The teeth were randomly divided into two groups of 25 each:

Group I - Conventional irrigation with 2.25% NaOCl solutionGroup II - PAD as an adjunct to conventional irrigation with 2.25% NaOCl.

Group I: (n = 25) Conventional irrigation

After incubation, samples were retrieved from the incubator. The canals were subjected to copious irrigation with 20 ml of 2.25% NaOCl solution (VIP Vensons, India) and 2 ml of 17% EDTA (Dent Wash; Prime Dental, Chicago) alternately for 2 min. Finally, canal was washed with 2 ml of saline to remove any residual irrigant. A sterile paper point was used to obtain the sample from the canal which was deposited in a sterile Eppendorf tube containing 200 μl of BHI broth.

Group II: (n = 25) Photoactivated disinfection

After conventional irrigation of root canals was done as discussed in Group I, the canals were dried using sterile paper points. 1 ml of toluidine blue (concentration of 100 μg/ml) solution was injected into the canals and agitated for 15 s using a sterile size 10 K-file and then left undisturbed for 1 min. The fiber optic tip (diameter = 200 μm) of the Diode laser having a wavelength of 980 nm was inserted into each canal and irradiated at 100 mW for a period of 120 s [Figure 1]. Following this sterile, paper point was used to take sample from the canal and deposited in a sterile Eppendorf tube containing 200 μl of BHI broth.{Figure 1}

Microbiological evaluation

Later, the specimens were incubated at 36.5°C for 24 h. Using sterile micropipettes, decimal series of dilutions were made up to 10−4 for each sample. The BHI agar plates were incubated at 36.5°C for 24 h. Colony count of E. faecalis was done using semi-quantitative method and expressed as CFU/mL [Figure 2] and [Figure 3].{Figure 2}{Figure 3}

 Results



The microbiological evaluation of E. faecalis CFU revealed a significant reduction in CFUs in the two study groups. The results were analyzed by counting the number of CFU of Enterococcus fecalis after disinfecting the canals and calculating the mean values for the two groups [Graph 1] and [Table 1].[INLINE:1]{Table 1}

 Discussion



Enterococci is usually isolated in root canals undergoing standard endodontic treatment because of low sensitivity to antimicrobial agents or their ability to inactivate antimicrobial agents.[8],[9] Authors have reported that E. faecalis has the capacity to survive under various environmental stresses.[10],[11],[12] It has also been speculated that E. faecalis can enter the canal, survive the antibacterial treatment, and then persist after obturation.[13],[14] Hence, in the present study, the root canals were contaminated with E. faecalis (ATCC 29212) that was obtained by growing the cells in BHI broth.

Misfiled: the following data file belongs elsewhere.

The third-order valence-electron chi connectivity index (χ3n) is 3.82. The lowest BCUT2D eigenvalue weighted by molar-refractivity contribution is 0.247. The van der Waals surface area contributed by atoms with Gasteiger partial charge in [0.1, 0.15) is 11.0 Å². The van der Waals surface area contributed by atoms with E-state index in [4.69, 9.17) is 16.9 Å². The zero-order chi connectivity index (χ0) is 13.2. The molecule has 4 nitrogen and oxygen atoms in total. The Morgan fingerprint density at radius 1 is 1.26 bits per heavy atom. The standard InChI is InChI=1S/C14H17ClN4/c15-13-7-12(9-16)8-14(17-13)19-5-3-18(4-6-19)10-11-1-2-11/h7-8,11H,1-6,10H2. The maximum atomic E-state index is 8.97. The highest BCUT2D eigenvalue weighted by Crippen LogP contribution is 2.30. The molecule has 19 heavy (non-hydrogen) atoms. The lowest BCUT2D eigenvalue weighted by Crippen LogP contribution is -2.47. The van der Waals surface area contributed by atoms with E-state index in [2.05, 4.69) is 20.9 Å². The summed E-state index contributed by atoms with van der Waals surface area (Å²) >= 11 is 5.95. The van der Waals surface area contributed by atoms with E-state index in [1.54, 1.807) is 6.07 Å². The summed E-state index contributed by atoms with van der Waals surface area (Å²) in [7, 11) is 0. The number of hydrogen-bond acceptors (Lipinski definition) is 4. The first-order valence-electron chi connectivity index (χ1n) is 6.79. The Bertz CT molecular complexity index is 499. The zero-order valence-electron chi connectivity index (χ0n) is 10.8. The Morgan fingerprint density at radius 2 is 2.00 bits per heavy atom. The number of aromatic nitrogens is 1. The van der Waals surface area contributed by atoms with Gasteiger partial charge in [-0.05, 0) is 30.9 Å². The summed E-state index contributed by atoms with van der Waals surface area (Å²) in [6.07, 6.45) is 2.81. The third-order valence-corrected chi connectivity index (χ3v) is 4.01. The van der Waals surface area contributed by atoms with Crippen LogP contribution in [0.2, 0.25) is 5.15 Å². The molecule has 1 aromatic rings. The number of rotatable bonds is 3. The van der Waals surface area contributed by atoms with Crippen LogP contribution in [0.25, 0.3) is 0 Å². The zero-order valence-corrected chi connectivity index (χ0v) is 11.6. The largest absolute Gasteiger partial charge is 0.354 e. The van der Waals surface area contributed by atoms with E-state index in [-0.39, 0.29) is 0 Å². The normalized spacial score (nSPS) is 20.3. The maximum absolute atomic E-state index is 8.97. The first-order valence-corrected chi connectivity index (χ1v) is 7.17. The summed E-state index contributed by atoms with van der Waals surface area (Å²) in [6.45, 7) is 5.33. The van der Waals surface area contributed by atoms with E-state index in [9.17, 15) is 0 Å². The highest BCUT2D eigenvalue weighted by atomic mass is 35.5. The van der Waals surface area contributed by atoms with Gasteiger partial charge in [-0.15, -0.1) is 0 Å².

The antibacterial efficacy of various irrigating solutions has been tested against E. faecalis. NaOCl is considered a gold standard for irrigants and is the most popular irrigating solution.[15] NaOCl is commonly used in concentrations between 0.5% and 6%.[4] However, there is considerable variation in the literature regarding the antibacterial effect of NaOCl. It is reported to kill the target microorganisms in seconds, even at low concentrations, although some reports have shown that considerable longer time for the elimination of the same microorganisms.[5],[16],[17],[18] Furthermore, there is evidence that hypochlorite is not effective against all pathogenic bacteria specifically E. faecalis which is associated with recalcitrant canals.[5]

PAD is a new treatment modality that has been developing rapidly within various medical specialties since the 1960s and has been defined as “the light-induced inactivation of cells, microorganisms, or molecules.” On laser irradiation of an appropriate wavelength, the photosensitizer undergoes a transition from low-energy level “ground state” to a higher-energy “triplet state.” This triplet-state sensitizer can react with biomolecules to produce free radicals and radical ions or with molecular oxygen to produce singlet oxygen. These cytotoxic species can cause oxidation of cellular constituents such as plasma membranes and DNA, resulting in cell death.[19],[20] Another type of damage caused by PAD is the damage caused to the cytoplasmic membrane of the bacteria by cytotoxic species generated by antimicrobial PDT, resulting in inactivation of the membrane transport system, inhibition of plasma membrane enzyme activities, and lipid peroxidation.[21]

In Group I, the mean value of E. faecalis CFUs was 163.72. Conventional irrigation with NaOCl showed the least efficacy in removing E. faecalis colonies compared to the other groups.

In Group II, the mean value of E. faecalis CFU was 14.68, which was highly significant (P = 0.001) compared to Group I, implying that PAD, used as an adjunct to conventional irrigation with NaOCl, was significantly more effective in removing E. faecalis from the root canals.

The result of this study was in accordance with a study wherein PAD with Diode laser was found to be more effective at reducing or eliminating bacterial load from the canals compared to NaOCl irrigation alone.[22] Another study demonstrated greater reduction in number of CFUs of E. faecalis in PAD group than conventional 2.5% NaOCl syringe irrigation.[6]

 Conclusions



Within the limitation of this study, it was found that PAD was more effective than NaOCl in reducing E. faecalis counts. NaOCl alone was not effective in eliminating E. faecalis completely from the root canals. However, further in-vivo studies are required to corroborate the present in-vitro study to intra-oral conditions.

Financial support and sponsorship

Nil.

Conflicts of interest

There are no conflicts of interest.